Rice University graduate student Daniel Hashim burns oil out of a sponge-like material made of carbon nanotubes and a dash of boron. The sponge can soak up oil, which can then be burned off and the sponge reused. (Credit: Jeff Fitlow/Rice University)
A new technique that dopes carbon nanotubes with boron atoms provides new evidence of the enormous practical utility of improving methods to control the structure of matter at the nanometer scale, even if the control is not yet atomically precise. A hat tip to ScienceDaily for reprinting this Rice University news release written by Mike Williams “Nanosponges soak up oil again and again” (includes video):
Researchers at Rice University and Penn State University have discovered that adding a dash of boron to carbon while creating nanotubes turns them into solid, spongy, reusable blocks that have an astounding ability to absorb oil spilled in water.
That’s one of a range of potential innovations for the material created in a single step. The team found for the first time that boron puts kinks and elbows into the nanotubes as they grow and promotes the formation of covalent bonds, which give the sponges their robust qualities.
The researchers, who collaborated with peers in labs around the nation and in Spain, Belgium and Japan, revealed their discovery in Nature’s online open-access journal Scientific Reports [“Covalently bonded three-dimensional carbon nanotube solids via boron induced nanojunctions“].
Lead author Daniel Hashim, a graduate student in the Rice lab of materials scientist Pulickel Ajayan, said the blocks are both superhydrophobic (they hate water, so they float really well) and oleophilic (they love oil). The nanosponges, which are more than 99 percent air, also conduct electricity and can easily be manipulated with magnets.
To demonstrate, Hashim dropped the sponge into a dish of water with used motor oil floating on top. The sponge soaked it up. He then put a match to the material, burned off the oil and returned the sponge to the water to absorb more. The robust sponge can be used repeatedly and stands up to abuse; he said a sample remained elastic after about 10,000 compressions in the lab. The sponge can also store the oil for later retrieval, he said.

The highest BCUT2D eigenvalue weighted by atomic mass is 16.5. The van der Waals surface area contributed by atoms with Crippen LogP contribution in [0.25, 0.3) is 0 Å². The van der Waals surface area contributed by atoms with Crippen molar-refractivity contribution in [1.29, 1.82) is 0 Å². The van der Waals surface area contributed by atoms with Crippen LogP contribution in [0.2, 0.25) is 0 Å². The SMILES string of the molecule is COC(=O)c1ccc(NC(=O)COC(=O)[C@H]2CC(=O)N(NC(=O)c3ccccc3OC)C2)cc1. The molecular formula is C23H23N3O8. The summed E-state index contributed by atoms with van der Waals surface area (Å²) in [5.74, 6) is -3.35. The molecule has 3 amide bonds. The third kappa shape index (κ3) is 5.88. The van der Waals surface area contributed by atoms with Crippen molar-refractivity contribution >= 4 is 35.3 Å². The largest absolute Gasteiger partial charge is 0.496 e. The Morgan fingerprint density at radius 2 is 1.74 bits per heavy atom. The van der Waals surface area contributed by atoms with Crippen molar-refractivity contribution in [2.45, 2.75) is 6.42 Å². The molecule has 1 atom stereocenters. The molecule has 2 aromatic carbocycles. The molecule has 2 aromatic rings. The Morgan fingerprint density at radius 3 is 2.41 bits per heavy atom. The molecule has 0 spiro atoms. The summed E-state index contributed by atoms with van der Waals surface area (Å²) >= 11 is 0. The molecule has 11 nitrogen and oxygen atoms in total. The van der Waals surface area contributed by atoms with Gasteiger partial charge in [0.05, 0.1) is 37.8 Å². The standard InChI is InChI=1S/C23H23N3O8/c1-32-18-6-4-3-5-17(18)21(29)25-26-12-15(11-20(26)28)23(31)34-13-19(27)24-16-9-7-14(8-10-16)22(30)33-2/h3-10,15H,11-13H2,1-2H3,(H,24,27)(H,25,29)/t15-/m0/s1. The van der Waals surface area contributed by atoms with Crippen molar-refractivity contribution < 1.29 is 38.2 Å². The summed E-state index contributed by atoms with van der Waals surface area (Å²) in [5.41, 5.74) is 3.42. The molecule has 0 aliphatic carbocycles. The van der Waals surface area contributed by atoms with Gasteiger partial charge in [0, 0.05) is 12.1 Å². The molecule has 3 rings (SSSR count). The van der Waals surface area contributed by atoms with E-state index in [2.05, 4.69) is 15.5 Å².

“These samples can be made pretty large and can be easily scaled up,” said Hashim, holding a half-inch square block of billions of nanotubes. “They’re super-low density, so the available volume is large. That’s why the uptake of oil can be so high.” He said the sponges described in the paper can absorb more than a hundred times their weight in oil.
Ajayan, Rice’s Benjamin M. and Mary Greenwood Anderson Professor in Mechanical Engineering and Materials Science and of chemistry, said multiwalled carbon nanotubes grown on a substrate via chemical vapor deposition usually stand up straight without any real connections to their neighbors. But the boron-introduced defects induced the nanotubes to bond at the atomic level, which tangled them into a complex network. Nanotube sponges with oil-absorbing potential have been made before, but this is the first time the covalent junctions between nanotubes in such solids have been convincingly demonstrated, he said.
“The interactions happen as they grow, and the material comes out of the furnace as a solid,” Ajayan said. “People have made nanotube solids via post-growth processing but without proper covalent connections. The advantage here is that the material is directly created during growth and comes out as a cross-linked porous network.
“It’s easy for us to make nano building blocks, but getting to the macroscale has been tough,” he said. “The nanotubes have to connect either through some clever way of creating topological defects, or they have to be welded together.” …
In this case, a scaleable method to introduce a few boron atoms while growing carbon nanotubes produces a novel molecular architecture with amazing and useful properties. Whether or not this specific technique adds to the toolkit that will eventually produce atomically precise manufacturing, it contributes a product that increases incentives for developing ever more precise methods of controlling the structure of matter at the nanometer scale.
—James Lewis, PhD